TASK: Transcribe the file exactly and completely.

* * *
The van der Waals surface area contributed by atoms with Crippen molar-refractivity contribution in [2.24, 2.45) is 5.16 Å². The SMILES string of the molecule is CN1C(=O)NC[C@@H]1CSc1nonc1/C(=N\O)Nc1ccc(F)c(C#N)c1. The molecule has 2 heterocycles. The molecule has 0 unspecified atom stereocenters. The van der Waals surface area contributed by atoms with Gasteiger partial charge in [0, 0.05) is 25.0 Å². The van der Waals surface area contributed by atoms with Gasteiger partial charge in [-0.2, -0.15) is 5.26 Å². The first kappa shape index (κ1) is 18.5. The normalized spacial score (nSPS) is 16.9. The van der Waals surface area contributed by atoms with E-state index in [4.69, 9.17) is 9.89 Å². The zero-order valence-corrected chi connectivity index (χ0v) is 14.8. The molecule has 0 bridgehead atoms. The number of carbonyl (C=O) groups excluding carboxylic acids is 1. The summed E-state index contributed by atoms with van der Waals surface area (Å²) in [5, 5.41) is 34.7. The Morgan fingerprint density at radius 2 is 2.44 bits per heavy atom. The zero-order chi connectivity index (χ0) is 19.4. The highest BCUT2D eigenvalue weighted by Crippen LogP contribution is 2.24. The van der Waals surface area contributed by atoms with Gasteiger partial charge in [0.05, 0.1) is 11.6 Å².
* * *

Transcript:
The van der Waals surface area contributed by atoms with Crippen molar-refractivity contribution in [2.24, 2.45) is 5.16 Å². The SMILES string of the molecule is CN1C(=O)NC[C@@H]1CSc1nonc1/C(=N\O)Nc1ccc(F)c(C#N)c1. The molecule has 2 heterocycles. The molecule has 0 unspecified atom stereocenters. The van der Waals surface area contributed by atoms with Gasteiger partial charge in [0, 0.05) is 25.0 Å². The van der Waals surface area contributed by atoms with Gasteiger partial charge in [-0.2, -0.15) is 5.26 Å². The first kappa shape index (κ1) is 18.5. The normalized spacial score (nSPS) is 16.9. The van der Waals surface area contributed by atoms with E-state index in [4.69, 9.17) is 9.89 Å². The zero-order valence-corrected chi connectivity index (χ0v) is 14.8. The molecule has 0 bridgehead atoms. The number of carbonyl (C=O) groups excluding carboxylic acids is 1. The summed E-state index contributed by atoms with van der Waals surface area (Å²) in [5, 5.41) is 34.7. The Morgan fingerprint density at radius 2 is 2.44 bits per heavy atom. The zero-order chi connectivity index (χ0) is 19.4. The highest BCUT2D eigenvalue weighted by Crippen LogP contribution is 2.24. The van der Waals surface area contributed by atoms with Gasteiger partial charge in [0.05, 0.1) is 11.6 Å².